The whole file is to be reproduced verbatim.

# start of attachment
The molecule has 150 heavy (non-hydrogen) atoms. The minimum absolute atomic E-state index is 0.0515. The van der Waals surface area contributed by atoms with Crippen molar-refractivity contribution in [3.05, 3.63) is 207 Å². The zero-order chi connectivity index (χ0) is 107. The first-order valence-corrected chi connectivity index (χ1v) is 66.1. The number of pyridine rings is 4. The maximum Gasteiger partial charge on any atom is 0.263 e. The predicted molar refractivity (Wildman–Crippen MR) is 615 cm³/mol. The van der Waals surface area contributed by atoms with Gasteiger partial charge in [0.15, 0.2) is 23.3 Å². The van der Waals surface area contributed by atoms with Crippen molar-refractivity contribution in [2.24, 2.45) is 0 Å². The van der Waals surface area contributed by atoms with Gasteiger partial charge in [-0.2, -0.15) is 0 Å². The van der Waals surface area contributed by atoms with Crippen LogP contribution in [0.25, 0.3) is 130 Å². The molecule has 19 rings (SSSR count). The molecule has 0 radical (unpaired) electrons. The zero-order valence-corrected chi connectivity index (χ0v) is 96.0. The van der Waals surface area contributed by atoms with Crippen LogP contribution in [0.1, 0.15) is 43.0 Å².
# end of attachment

The molecule has 150 heavy (non-hydrogen) atoms. The minimum absolute atomic E-state index is 0.0515. The van der Waals surface area contributed by atoms with Crippen molar-refractivity contribution in [3.05, 3.63) is 207 Å². The zero-order chi connectivity index (χ0) is 107. The first-order valence-corrected chi connectivity index (χ1v) is 66.1. The number of pyridine rings is 4. The maximum Gasteiger partial charge on any atom is 0.263 e. The predicted molar refractivity (Wildman–Crippen MR) is 615 cm³/mol. The van der Waals surface area contributed by atoms with Gasteiger partial charge in [0.15, 0.2) is 23.3 Å². The van der Waals surface area contributed by atoms with Crippen molar-refractivity contribution in [2.24, 2.45) is 0 Å². The van der Waals surface area contributed by atoms with Gasteiger partial charge in [-0.2, -0.15) is 0 Å². The van der Waals surface area contributed by atoms with Crippen LogP contribution in [0.25, 0.3) is 130 Å². The molecule has 19 rings (SSSR count). The molecule has 0 radical (unpaired) electrons. The zero-order valence-corrected chi connectivity index (χ0v) is 96.0. The van der Waals surface area contributed by atoms with Crippen LogP contribution in [0.1, 0.15) is 43.0 Å².